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Lucy Faithfull Foundation
Teresa Hughes Lucy Faithfull Foundation
Prevalence of child sexual abuse
20%-30% 10%-20% Trainer: You may want to hide this slide (if time short) but illustrates who is abused women v men Women Men 1:3 - 1:4 Women have been sexually abused as children the figures for men range between 1:5 - 1:6 2
Facts about Child Sexual Abuse
1 in 6 children have been sexually abused by the time they are 16 8 out of 10 children know their abusers The vast majority are not reported to the Police Ref: NSPCC Full-Stop campaign 2000 Trainer: take this slide slowly, parents need a moment for the information to sink in …. may use examples of a class of 30 children, including teacher and assistant – how many would be victims (rhetorical question) We hear so often about protecting a child from strangers ... “don’t talk to strangers .... “ “don’t take sweets from strangers ....” But as can be seen 80% of children know their abuser – i.e. it wasn’t a stranger. Trainer: Ask if audience can think of reasons as to why abuse is mostly not reported – repeat what is offered (if appropriate!) or question/clarify if unsure. Prompt an array of ideas and ensure all hear you repeat most relevant ones (especially those that relate to next slide!) 3
What is sexual abuse? Touching Non touching
Trainer: Suggest you use this slide as a prompt for a bit of open discussion to clarify the range of abusive behaviours; or use next 2 slides instead. 4
Examples Non touching Showing pornography to a child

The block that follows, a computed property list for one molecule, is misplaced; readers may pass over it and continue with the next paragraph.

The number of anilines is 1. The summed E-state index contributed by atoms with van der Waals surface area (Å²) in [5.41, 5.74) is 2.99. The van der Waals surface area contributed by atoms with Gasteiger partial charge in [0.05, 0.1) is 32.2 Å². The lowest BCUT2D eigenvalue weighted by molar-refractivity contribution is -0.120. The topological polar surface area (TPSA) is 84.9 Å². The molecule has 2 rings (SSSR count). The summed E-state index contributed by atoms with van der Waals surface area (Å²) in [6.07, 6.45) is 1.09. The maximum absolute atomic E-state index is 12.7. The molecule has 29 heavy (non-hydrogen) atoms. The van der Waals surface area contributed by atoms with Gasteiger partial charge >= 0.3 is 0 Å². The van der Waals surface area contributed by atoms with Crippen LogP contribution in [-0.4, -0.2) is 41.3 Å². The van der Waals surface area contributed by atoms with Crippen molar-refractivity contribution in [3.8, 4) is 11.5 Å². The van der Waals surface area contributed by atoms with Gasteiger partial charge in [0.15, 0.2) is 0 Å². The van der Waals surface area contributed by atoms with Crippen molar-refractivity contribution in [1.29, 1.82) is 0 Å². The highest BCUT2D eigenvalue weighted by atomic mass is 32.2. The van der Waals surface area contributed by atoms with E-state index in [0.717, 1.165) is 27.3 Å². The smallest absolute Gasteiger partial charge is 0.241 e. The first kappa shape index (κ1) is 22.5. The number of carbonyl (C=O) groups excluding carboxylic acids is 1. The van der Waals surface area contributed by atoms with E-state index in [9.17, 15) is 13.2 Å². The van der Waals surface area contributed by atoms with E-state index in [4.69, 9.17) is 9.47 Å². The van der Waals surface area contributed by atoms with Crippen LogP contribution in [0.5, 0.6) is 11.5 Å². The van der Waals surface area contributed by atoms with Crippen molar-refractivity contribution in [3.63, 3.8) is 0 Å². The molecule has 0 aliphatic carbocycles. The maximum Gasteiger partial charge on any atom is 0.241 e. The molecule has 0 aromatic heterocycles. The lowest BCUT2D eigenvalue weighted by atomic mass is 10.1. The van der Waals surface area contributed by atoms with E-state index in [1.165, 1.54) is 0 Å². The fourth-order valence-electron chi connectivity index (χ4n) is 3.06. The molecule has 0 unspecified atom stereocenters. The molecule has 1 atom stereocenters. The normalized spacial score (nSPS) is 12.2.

Deliberately exposing an adult’s genitals to a child Encouraging a child to watch sexual acts Inappropriately watching a child undress or use the bathroom Most people would think that touching a child would be child sexual abuse, But not touching can also constitute an offence - discuss the audience examples .. NOTE: sometimes audience need reassurance about their own ‘healthy’ behaviour – see notes below Reinforce with: Pornography – different types ….magazines on ‘top shelf’, DVD’s, films, late night TV programmes, photographs, images on computer etc. Also inappropriate to leave such material lying around for child to find Exposure – may be the ‘flasher in the park’ but could also be an adult within the household intentionally doing this for their own sexual pleasure. NOTE: not to discourage parents taking pictures of their child on beach etc. What is the intention or what is in the mind of the photographer?? Watching or hearing sexual acts NOTE: sometimes parents in bed at night have sex when child walks in – unless they encourage to stay – this is not abuse! Using bathroom – important word is “inappropriately”. Parents of young children need to accompany child or at least enter and check clean and dressed properly etc. This role/responsibility alters as child gets older. Is it okay for a Father or Mother to bathe with their 12/13 year old son/daughter? Almost invariably “no” – and it may be abusive. 5 5